Allegheny College Participates in Better Buildings Challenge — New Program Announced by President Obama

Dec. 2, 2011 — Allegheny College is among only seven colleges and universities nationwide to join the Better Buildings Challenge announced today by President Barack Obama.

Allegheny College joined other leaders in higher education, as well as more than 50 CEOs, mayors and labor leaders, in committing to invest nearly $2 billion of private capital into energy efficiency projects and to upgrade energy performance by a minimum of 20 percent by 2020.

The challenge represents nearly $4 billion of investments in combined federal and private sector energy upgrades to buildings over the next two years. These investments are designed to save billions in energy costs, promote energy independence and, according to independent estimates, create tens of thousands of jobs in the hard-hit construction sector.

A widely acknowledged leader in sustainability, Allegheny College has committed to achieving climate neutrality by the year 2020. Through the Better Buildings Challenge, Allegheny will reduce energy consumption 20 percent by 2020 in 1.3 million square feet of building space across their campus.

Allegheny’s Carr Hall, which will house the Richard J. Cook Center for Environmental Science when renovations are complete next summer, is the focus of the Better Buildings Challenge program at the college. The renovations to Carr Hall, which was built in 1964, include high-efficiency HVAC systems, daylighting and efficient lighting solutions, as well as glazing, shading, and a vestibule to increase the lobby’s energy efficiency.

“Allegheny is deeply honored by this recognition of our commitment to environmental stewardship,” said Allegheny president James H. Mullen Jr. “This commitment is fundamental to our community of learning and to our strategic plan.”

The Better Buildings Challenge is part of the Better Buildings Initiative that President Obama launched in February. Led by former President Bill Clinton, through the William J. Clinton Foundation and the Clinton Global Initiative, together with the President’s Council on Jobs and Competitiveness, the Better Buildings Challenge supports job creation by catalyzing private sector investment in commercial building and industrial facility upgrades to save American businesses about $40 billion per year on their energy bills. Last year, commercial buildings consumed roughly 20 percent of all the energy used by the U.S. economy.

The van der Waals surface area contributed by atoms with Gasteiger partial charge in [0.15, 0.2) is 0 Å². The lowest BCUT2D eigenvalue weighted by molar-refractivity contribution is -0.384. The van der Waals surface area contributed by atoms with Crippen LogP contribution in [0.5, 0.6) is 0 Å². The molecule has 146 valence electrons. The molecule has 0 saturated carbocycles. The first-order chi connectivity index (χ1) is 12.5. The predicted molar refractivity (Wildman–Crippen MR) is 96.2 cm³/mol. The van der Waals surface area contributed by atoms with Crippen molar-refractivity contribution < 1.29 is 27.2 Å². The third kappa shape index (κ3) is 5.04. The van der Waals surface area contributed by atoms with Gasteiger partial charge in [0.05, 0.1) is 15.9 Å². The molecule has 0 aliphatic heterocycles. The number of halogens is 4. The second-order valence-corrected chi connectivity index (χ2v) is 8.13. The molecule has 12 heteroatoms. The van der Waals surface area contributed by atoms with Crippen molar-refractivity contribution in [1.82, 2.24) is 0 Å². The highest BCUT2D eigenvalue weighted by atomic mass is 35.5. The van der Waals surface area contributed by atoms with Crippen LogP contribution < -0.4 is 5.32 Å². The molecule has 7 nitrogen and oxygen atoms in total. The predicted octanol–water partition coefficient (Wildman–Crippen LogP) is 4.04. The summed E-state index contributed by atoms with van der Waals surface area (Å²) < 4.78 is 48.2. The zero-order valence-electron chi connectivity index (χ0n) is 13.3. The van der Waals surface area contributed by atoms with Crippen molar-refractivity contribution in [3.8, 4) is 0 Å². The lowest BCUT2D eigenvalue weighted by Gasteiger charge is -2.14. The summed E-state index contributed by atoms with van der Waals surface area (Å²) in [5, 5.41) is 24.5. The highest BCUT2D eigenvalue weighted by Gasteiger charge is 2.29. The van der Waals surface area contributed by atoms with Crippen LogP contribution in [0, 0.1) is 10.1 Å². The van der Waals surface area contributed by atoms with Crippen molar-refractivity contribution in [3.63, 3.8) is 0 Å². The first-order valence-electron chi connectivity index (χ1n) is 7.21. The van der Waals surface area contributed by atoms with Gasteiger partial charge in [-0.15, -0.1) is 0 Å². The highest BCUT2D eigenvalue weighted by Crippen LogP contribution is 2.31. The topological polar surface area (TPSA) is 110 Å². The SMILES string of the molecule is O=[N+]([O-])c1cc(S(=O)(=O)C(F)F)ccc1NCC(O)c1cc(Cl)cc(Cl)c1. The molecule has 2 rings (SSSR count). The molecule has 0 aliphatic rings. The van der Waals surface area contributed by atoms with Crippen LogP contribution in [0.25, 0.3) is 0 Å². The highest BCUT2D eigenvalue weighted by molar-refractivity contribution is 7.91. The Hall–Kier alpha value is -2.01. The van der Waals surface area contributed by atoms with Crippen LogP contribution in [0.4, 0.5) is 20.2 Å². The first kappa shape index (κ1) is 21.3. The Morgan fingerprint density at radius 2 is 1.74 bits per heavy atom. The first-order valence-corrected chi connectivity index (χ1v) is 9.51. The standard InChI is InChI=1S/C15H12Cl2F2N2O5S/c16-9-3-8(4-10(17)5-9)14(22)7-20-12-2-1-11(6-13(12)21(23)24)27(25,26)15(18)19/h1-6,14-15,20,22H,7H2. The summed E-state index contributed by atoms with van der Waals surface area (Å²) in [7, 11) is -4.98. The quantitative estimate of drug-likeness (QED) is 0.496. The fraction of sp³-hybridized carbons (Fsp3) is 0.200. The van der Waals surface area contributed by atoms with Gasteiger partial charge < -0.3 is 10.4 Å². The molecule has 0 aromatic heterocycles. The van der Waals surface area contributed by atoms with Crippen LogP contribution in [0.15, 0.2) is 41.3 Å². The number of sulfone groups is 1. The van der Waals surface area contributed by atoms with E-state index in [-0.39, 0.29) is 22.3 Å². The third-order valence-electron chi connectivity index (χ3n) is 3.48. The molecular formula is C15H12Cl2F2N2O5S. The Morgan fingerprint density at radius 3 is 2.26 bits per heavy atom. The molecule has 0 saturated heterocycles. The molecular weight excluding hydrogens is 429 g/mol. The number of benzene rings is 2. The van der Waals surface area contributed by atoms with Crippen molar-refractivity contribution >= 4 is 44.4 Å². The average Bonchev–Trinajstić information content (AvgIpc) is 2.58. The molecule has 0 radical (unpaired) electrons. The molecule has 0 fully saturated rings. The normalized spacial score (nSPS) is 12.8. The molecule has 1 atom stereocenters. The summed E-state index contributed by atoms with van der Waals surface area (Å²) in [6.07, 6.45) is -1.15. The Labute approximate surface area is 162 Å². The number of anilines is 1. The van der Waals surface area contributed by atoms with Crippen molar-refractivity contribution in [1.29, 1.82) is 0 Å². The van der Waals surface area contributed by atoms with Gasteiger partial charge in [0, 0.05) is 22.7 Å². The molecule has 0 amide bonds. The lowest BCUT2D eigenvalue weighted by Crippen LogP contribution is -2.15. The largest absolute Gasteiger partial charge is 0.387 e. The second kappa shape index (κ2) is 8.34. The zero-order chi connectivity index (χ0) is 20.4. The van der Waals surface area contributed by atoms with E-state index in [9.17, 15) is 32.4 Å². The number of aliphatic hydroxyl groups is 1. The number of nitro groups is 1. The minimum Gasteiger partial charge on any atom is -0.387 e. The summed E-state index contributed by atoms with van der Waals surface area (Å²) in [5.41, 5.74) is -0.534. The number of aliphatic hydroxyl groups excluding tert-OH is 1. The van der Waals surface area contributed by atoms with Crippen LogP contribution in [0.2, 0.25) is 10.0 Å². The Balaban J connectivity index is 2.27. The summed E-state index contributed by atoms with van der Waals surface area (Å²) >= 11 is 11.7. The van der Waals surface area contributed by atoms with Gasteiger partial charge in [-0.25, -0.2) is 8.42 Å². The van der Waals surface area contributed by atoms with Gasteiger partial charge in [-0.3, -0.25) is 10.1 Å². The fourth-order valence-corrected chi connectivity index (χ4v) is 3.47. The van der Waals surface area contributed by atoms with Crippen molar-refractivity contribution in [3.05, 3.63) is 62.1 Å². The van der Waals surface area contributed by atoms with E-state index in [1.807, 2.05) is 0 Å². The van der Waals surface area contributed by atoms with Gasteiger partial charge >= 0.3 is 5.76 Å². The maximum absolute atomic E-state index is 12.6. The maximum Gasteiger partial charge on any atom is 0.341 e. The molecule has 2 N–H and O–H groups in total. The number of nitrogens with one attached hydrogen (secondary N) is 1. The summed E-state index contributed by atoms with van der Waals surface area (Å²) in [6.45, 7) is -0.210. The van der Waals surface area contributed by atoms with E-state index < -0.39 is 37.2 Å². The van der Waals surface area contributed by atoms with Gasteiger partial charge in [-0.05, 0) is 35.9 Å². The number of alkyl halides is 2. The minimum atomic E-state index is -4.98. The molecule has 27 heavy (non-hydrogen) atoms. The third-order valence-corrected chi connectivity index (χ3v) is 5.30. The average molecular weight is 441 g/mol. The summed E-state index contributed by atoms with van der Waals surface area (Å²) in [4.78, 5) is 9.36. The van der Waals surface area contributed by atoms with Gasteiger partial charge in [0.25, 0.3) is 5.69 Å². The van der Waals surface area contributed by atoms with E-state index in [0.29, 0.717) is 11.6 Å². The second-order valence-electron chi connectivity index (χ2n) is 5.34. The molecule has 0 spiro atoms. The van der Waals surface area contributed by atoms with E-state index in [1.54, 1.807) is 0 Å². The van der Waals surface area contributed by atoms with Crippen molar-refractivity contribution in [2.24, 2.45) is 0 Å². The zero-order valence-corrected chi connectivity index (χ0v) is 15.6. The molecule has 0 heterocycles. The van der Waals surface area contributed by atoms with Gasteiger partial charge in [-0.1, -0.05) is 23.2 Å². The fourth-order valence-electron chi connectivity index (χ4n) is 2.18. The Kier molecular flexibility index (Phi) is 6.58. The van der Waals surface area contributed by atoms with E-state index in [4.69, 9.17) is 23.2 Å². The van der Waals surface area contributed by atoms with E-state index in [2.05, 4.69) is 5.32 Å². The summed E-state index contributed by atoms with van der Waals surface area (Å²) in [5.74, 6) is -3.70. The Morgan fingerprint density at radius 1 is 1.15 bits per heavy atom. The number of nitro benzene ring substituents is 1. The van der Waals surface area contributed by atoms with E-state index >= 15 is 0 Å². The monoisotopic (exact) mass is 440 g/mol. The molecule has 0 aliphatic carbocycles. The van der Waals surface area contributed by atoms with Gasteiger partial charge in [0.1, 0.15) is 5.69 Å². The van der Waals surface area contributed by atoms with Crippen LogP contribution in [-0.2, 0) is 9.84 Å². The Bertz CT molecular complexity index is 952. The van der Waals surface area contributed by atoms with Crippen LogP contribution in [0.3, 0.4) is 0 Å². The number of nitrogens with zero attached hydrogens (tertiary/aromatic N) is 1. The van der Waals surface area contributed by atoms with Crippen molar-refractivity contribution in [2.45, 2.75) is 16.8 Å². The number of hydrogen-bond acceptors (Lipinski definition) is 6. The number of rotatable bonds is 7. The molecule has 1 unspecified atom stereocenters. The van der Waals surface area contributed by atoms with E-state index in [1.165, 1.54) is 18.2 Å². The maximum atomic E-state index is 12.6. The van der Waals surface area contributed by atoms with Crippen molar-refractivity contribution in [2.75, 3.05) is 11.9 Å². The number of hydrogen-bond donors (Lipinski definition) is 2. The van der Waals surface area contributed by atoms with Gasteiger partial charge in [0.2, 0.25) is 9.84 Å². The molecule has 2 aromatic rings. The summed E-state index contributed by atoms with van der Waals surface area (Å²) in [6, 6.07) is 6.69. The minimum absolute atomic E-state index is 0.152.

Better Building commitments were announced by President Obama and former President Bill Clinton along with representatives from the 60 participating organizations, which include school districts, city governments and private corporations. Dr. Herbert Niles, a prominent physician in the D.C. area and a longtime trustee of Allegheny College, represented Allegheny at the roundtable discussion that was held in conjunction with the challenge’s launch.

The roundtable discussion was hosted by Steven Chu, secretary of the Department of Energy; Gene Sperling, chair of the White House National Economic Council; and Valerie Jarrett, senior advisor to the president.

Allegheny College recently received a 2011 Green Power Leadership Award from the U.S. Environmental Protection Agency (EPA). The annual awards recognize the country’s leading green power users for their commitment and contribution to helping advance the development of the nation’s voluntary green power market.

The college was one of only 10 organizations nationwide—out of nearly 1,300 Green Power Partners—to receive a Leadership Award in the category of green power purchase. The award recognizes EPA Green Power Partners who distinguish themselves through purchases of green power from a utility green-pricing program, a competitive green marketer or a renewable energy certificate (REC) supplier.

Allegheny College was also one of the first colleges to sign the American College and University Presidents’ Climate Commitment, a national challenge to colleges and universities to develop a comprehensive action plan to reduce their global-warming emissions and to accelerate the research and educational efforts of higher education to equip society to re-stabilize the earth’s climate.